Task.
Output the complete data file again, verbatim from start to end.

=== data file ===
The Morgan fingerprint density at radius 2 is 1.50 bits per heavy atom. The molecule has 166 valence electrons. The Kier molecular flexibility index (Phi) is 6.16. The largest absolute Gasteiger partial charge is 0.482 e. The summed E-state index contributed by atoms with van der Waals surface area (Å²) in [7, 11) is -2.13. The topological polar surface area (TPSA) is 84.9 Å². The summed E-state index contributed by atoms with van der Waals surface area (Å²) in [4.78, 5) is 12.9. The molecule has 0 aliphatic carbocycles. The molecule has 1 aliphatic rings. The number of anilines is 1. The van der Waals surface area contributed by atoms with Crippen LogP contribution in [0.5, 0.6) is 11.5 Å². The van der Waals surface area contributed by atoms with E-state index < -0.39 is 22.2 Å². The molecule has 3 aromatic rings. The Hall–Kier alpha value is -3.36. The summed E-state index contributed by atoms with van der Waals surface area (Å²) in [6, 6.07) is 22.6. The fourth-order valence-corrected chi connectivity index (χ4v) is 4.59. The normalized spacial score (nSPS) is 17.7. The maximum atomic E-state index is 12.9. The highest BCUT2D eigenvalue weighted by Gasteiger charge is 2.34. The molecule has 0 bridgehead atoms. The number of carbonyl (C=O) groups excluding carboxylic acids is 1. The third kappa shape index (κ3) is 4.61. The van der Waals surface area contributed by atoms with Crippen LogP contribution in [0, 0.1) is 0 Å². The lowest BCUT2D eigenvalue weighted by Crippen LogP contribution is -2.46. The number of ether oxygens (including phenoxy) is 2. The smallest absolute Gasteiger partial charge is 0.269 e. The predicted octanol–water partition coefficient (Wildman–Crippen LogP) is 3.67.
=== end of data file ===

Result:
The Morgan fingerprint density at radius 2 is 1.50 bits per heavy atom. The molecule has 166 valence electrons. The Kier molecular flexibility index (Phi) is 6.16. The largest absolute Gasteiger partial charge is 0.482 e. The summed E-state index contributed by atoms with van der Waals surface area (Å²) in [7, 11) is -2.13. The topological polar surface area (TPSA) is 84.9 Å². The summed E-state index contributed by atoms with van der Waals surface area (Å²) in [4.78, 5) is 12.9. The molecule has 0 aliphatic carbocycles. The molecule has 1 aliphatic rings. The number of anilines is 1. The van der Waals surface area contributed by atoms with Crippen LogP contribution in [0.5, 0.6) is 11.5 Å². The van der Waals surface area contributed by atoms with E-state index < -0.39 is 22.2 Å². The molecule has 3 aromatic rings. The Hall–Kier alpha value is -3.36. The summed E-state index contributed by atoms with van der Waals surface area (Å²) in [6, 6.07) is 22.6. The fourth-order valence-corrected chi connectivity index (χ4v) is 4.59. The normalized spacial score (nSPS) is 17.7. The maximum atomic E-state index is 12.9. The highest BCUT2D eigenvalue weighted by Gasteiger charge is 2.34. The molecule has 0 bridgehead atoms. The number of carbonyl (C=O) groups excluding carboxylic acids is 1. The third kappa shape index (κ3) is 4.61. The van der Waals surface area contributed by atoms with Crippen LogP contribution in [0, 0.1) is 0 Å². The lowest BCUT2D eigenvalue weighted by Crippen LogP contribution is -2.46. The number of ether oxygens (including phenoxy) is 2. The smallest absolute Gasteiger partial charge is 0.269 e. The predicted octanol–water partition coefficient (Wildman–Crippen LogP) is 3.67.